Former Zanu PF legislator, Temba Mliswa says the abduction of Occupy Africa Unity Square activist and former journalist, Itai Dzamara, is tarnishing President Robert Mugabe’s image as chairman of the African Union and the Southern African Development Community.
Addressing journalists today, Mliswa who announced that he would contest the forthcoming by-election in Hurungwe West as an independent candidate, said it Dzamara’s alleged abduction was ill-advised.
He said Dzamara, who was allegedly abducted by suspected state security agents 25 days ago, must be released and be allowed to stand for what he believes.
Mliswa who was expelled from Zanu PF together with several others following claims that they wanted to topple President Mugabe, said he was confident of winning the Hurungwe West by-elections.
He said the ruling Zanu PF was corrupt and had lost its values and principles and people of Hurungwe West had lost confidence in the party.
Mliswa said he cannot hold campaign rallies because he doesn’t want to expose his supporters to Zanu PF violence. On threats by some state officials to seize his farm, he said Zanu PF was free to grab it.
He claimed that while Zanu PF programs such the land reform and indigenization schemes were noble, they were now being manipulated by corrupt individuals in the ruling party.
Mliswa, who on Wednesday together with former Presidential Affairs Minister Didmus Mutasa lost their constitutional bid to be reinstated into Zanu and parliament, said his expulsion was a blessing in disguise.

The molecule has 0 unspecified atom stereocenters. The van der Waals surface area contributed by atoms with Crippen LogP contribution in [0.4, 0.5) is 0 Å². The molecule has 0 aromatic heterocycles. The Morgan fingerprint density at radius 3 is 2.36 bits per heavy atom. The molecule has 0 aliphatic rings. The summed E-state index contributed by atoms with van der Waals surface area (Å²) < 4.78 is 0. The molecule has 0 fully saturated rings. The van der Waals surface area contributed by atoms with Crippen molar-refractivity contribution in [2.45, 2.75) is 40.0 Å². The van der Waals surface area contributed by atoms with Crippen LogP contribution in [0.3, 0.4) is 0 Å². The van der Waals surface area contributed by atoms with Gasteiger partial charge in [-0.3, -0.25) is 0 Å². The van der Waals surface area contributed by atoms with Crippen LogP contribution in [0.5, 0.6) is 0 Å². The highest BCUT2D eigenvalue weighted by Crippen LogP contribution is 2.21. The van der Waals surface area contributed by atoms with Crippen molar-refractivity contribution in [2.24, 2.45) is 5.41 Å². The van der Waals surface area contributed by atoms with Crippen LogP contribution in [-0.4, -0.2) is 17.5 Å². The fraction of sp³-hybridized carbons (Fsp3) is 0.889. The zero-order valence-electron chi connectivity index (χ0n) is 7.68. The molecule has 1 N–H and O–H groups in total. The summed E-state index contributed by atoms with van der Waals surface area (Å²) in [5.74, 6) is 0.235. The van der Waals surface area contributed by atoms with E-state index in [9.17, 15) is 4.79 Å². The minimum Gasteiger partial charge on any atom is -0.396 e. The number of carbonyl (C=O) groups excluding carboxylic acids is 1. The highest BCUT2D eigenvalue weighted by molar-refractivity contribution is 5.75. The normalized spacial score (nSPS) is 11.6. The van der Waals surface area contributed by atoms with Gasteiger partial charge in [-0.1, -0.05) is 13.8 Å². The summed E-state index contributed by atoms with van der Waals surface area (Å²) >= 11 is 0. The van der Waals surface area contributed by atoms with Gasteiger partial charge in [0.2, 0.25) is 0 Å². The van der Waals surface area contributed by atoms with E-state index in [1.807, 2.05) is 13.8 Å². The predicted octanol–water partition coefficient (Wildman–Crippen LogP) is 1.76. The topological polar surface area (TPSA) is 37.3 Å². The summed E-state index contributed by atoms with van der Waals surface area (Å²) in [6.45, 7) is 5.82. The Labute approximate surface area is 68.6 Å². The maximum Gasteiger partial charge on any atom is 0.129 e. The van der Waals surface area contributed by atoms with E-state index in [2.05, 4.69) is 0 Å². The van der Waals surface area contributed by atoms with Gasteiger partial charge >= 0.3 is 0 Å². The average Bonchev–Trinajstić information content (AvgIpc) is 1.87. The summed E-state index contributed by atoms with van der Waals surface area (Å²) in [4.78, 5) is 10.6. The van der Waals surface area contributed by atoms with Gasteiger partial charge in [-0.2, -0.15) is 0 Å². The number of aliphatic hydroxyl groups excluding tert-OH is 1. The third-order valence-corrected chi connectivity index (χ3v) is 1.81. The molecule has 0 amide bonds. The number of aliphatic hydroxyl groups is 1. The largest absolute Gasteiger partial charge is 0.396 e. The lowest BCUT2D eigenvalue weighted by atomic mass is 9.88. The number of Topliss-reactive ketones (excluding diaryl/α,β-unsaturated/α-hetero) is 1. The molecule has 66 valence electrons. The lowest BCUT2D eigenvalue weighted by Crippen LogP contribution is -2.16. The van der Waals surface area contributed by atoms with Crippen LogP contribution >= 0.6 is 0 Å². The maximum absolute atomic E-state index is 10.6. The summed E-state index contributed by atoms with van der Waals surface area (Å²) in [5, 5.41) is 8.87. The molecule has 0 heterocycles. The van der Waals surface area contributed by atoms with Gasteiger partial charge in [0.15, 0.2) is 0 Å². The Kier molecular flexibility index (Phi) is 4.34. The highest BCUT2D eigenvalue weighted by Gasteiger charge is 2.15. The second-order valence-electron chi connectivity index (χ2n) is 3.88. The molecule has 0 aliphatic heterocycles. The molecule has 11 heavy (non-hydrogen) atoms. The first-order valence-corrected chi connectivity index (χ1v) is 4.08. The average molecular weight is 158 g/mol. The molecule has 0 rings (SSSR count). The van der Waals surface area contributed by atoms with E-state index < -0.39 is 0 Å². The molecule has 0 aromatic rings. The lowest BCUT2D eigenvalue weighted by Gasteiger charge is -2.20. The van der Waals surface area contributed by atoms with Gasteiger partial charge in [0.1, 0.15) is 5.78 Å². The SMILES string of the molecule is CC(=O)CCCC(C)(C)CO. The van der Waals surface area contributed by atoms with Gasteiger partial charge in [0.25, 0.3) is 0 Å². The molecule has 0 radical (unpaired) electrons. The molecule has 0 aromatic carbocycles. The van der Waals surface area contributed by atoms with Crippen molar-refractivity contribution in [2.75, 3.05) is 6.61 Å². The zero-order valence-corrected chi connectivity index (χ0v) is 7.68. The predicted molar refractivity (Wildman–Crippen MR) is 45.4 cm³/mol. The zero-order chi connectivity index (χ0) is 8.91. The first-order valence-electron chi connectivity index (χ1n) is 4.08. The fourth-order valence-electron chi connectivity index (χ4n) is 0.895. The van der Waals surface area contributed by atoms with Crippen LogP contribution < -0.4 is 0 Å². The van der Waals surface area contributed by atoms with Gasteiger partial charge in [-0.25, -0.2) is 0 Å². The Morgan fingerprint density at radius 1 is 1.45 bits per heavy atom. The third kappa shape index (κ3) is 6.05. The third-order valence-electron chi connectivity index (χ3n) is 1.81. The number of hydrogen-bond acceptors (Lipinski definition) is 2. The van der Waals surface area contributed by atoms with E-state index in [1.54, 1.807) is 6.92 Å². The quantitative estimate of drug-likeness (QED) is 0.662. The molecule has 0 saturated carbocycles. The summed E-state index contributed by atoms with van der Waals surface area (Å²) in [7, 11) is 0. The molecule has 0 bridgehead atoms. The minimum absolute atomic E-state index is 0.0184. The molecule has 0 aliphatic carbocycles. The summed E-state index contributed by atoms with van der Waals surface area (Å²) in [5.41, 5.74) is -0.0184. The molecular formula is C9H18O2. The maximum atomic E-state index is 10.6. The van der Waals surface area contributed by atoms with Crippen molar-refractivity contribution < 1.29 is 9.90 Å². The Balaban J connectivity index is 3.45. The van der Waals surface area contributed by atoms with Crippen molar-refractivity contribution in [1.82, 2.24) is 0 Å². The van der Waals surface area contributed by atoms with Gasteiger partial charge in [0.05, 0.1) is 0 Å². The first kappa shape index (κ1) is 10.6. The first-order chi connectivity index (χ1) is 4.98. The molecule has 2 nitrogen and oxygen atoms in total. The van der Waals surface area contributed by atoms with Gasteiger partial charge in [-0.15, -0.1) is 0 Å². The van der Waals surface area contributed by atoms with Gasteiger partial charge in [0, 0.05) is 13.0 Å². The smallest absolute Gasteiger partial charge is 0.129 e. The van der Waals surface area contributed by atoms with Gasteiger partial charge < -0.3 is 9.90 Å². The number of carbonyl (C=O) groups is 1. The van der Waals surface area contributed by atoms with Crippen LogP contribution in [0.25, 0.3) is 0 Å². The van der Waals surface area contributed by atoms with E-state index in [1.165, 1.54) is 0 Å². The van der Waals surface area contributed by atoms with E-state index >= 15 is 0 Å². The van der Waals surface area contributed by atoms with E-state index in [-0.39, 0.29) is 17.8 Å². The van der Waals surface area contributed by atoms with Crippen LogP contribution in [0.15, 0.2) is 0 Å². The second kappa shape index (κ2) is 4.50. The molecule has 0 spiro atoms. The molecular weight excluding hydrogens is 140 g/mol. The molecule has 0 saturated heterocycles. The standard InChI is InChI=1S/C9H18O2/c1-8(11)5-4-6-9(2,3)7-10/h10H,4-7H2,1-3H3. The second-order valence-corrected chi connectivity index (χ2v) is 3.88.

The former Zanu PF Mashonaland West provincial chairperson vowed that he would never rejoice the party.
Zanu PF spokesman Simon Khaya Moyo could not be reached for comment as he said to be in a meeting.
Some political commentators said Mliswa and others crying foul from outside the political sphere of Zanu PF were simply bitter that they had been kicked out of the party.
Independent political analyst Charles Mangongera said if Mliswa and others really stood for good governance and accountability, they should have left the party long ago.
By-elections are expected be held in Hurungwe West and 15 other constituencies in June.
Some legal experts say the holding of these by-elections is unconstitutional but law expert Lovemore Madhuku says there is nothing the country can do as the law does not provide remedy for not holding the elections.
The constitution stipulates that such elections be held with 90 days from the day the seats are declared vacant. It also states in Section 156 that an act of parliament is supposed to pave the way for holding any elections in Zimbabwe to be conducted by the Zimbabwe Electoral Commission.
Zimbabwe still needs to align almost 400 old laws with the new constitution, which include electoral pieces of legislation and others.